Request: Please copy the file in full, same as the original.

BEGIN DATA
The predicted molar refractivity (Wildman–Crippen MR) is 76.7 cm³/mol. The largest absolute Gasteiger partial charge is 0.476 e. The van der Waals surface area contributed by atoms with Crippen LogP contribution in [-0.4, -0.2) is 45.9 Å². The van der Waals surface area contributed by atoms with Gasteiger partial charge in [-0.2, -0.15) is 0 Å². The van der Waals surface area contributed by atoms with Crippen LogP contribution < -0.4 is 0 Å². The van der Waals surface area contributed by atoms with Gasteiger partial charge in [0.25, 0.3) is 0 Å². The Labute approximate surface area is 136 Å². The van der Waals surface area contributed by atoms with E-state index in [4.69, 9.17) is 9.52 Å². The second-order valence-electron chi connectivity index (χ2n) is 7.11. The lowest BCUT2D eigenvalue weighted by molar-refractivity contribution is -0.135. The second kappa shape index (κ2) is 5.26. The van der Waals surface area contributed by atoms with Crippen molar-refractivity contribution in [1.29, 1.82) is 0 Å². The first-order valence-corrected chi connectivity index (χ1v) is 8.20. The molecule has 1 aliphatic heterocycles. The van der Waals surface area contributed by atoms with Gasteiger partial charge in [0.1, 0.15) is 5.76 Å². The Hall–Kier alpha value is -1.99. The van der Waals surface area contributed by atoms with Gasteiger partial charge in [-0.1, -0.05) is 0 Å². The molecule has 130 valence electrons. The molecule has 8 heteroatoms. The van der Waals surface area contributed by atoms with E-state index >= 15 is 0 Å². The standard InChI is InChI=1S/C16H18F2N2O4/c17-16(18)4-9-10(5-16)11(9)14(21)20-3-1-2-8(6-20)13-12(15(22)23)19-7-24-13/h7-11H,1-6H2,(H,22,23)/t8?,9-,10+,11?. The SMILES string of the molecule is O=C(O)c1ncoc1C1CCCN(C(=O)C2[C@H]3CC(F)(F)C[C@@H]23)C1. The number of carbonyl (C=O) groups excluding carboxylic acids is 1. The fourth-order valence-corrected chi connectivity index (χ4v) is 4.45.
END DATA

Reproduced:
The predicted molar refractivity (Wildman–Crippen MR) is 76.7 cm³/mol. The largest absolute Gasteiger partial charge is 0.476 e. The van der Waals surface area contributed by atoms with Crippen LogP contribution in [-0.4, -0.2) is 45.9 Å². The van der Waals surface area contributed by atoms with Gasteiger partial charge in [-0.2, -0.15) is 0 Å². The van der Waals surface area contributed by atoms with Crippen LogP contribution < -0.4 is 0 Å². The van der Waals surface area contributed by atoms with Gasteiger partial charge in [0.25, 0.3) is 0 Å². The Labute approximate surface area is 136 Å². The van der Waals surface area contributed by atoms with E-state index in [4.69, 9.17) is 9.52 Å². The second-order valence-electron chi connectivity index (χ2n) is 7.11. The lowest BCUT2D eigenvalue weighted by molar-refractivity contribution is -0.135. The second kappa shape index (κ2) is 5.26. The van der Waals surface area contributed by atoms with Crippen molar-refractivity contribution in [1.29, 1.82) is 0 Å². The first-order valence-corrected chi connectivity index (χ1v) is 8.20. The molecule has 1 aliphatic heterocycles. The van der Waals surface area contributed by atoms with Gasteiger partial charge in [0.1, 0.15) is 5.76 Å². The Hall–Kier alpha value is -1.99. The van der Waals surface area contributed by atoms with Gasteiger partial charge in [-0.1, -0.05) is 0 Å². The molecule has 130 valence electrons. The molecule has 8 heteroatoms. The van der Waals surface area contributed by atoms with E-state index >= 15 is 0 Å². The standard InChI is InChI=1S/C16H18F2N2O4/c17-16(18)4-9-10(5-16)11(9)14(21)20-3-1-2-8(6-20)13-12(15(22)23)19-7-24-13/h7-11H,1-6H2,(H,22,23)/t8?,9-,10+,11?. The SMILES string of the molecule is O=C(O)c1ncoc1C1CCCN(C(=O)C2[C@H]3CC(F)(F)C[C@@H]23)C1. The number of carbonyl (C=O) groups excluding carboxylic acids is 1. The fourth-order valence-corrected chi connectivity index (χ4v) is 4.45.